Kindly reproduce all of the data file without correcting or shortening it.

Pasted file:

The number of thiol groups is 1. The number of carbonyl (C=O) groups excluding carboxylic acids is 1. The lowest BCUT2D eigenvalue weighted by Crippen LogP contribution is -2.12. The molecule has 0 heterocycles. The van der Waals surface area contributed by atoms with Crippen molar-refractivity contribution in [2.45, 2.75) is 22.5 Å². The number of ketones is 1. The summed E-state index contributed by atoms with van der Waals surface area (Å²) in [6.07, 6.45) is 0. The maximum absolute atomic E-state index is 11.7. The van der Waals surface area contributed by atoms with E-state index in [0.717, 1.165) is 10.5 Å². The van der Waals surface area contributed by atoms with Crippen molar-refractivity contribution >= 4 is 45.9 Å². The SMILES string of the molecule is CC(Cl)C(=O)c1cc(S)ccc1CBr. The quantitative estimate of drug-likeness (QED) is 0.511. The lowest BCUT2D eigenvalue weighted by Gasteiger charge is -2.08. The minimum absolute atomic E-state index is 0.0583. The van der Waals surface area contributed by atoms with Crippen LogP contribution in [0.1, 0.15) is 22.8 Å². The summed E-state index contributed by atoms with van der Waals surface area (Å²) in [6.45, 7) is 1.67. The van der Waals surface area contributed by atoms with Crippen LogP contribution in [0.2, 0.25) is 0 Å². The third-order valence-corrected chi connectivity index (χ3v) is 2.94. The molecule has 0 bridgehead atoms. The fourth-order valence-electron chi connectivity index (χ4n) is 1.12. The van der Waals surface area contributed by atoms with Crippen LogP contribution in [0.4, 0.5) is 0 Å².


The number of thiol groups is 1. The number of carbonyl (C=O) groups excluding carboxylic acids is 1. The lowest BCUT2D eigenvalue weighted by Crippen LogP contribution is -2.12. The molecule has 0 heterocycles. The van der Waals surface area contributed by atoms with Crippen molar-refractivity contribution in [2.45, 2.75) is 22.5 Å². The number of ketones is 1. The summed E-state index contributed by atoms with van der Waals surface area (Å²) in [6.07, 6.45) is 0. The maximum absolute atomic E-state index is 11.7. The van der Waals surface area contributed by atoms with E-state index in [0.717, 1.165) is 10.5 Å². The van der Waals surface area contributed by atoms with Crippen molar-refractivity contribution >= 4 is 45.9 Å². The SMILES string of the molecule is CC(Cl)C(=O)c1cc(S)ccc1CBr. The quantitative estimate of drug-likeness (QED) is 0.511. The lowest BCUT2D eigenvalue weighted by Gasteiger charge is -2.08. The minimum absolute atomic E-state index is 0.0583. The van der Waals surface area contributed by atoms with Crippen LogP contribution in [0.1, 0.15) is 22.8 Å². The summed E-state index contributed by atoms with van der Waals surface area (Å²) in [6.45, 7) is 1.67. The van der Waals surface area contributed by atoms with Crippen LogP contribution in [0.2, 0.25) is 0 Å². The third-order valence-corrected chi connectivity index (χ3v) is 2.94. The molecule has 0 bridgehead atoms. The fourth-order valence-electron chi connectivity index (χ4n) is 1.12. The van der Waals surface area contributed by atoms with Crippen LogP contribution in [0.4, 0.5) is 0 Å².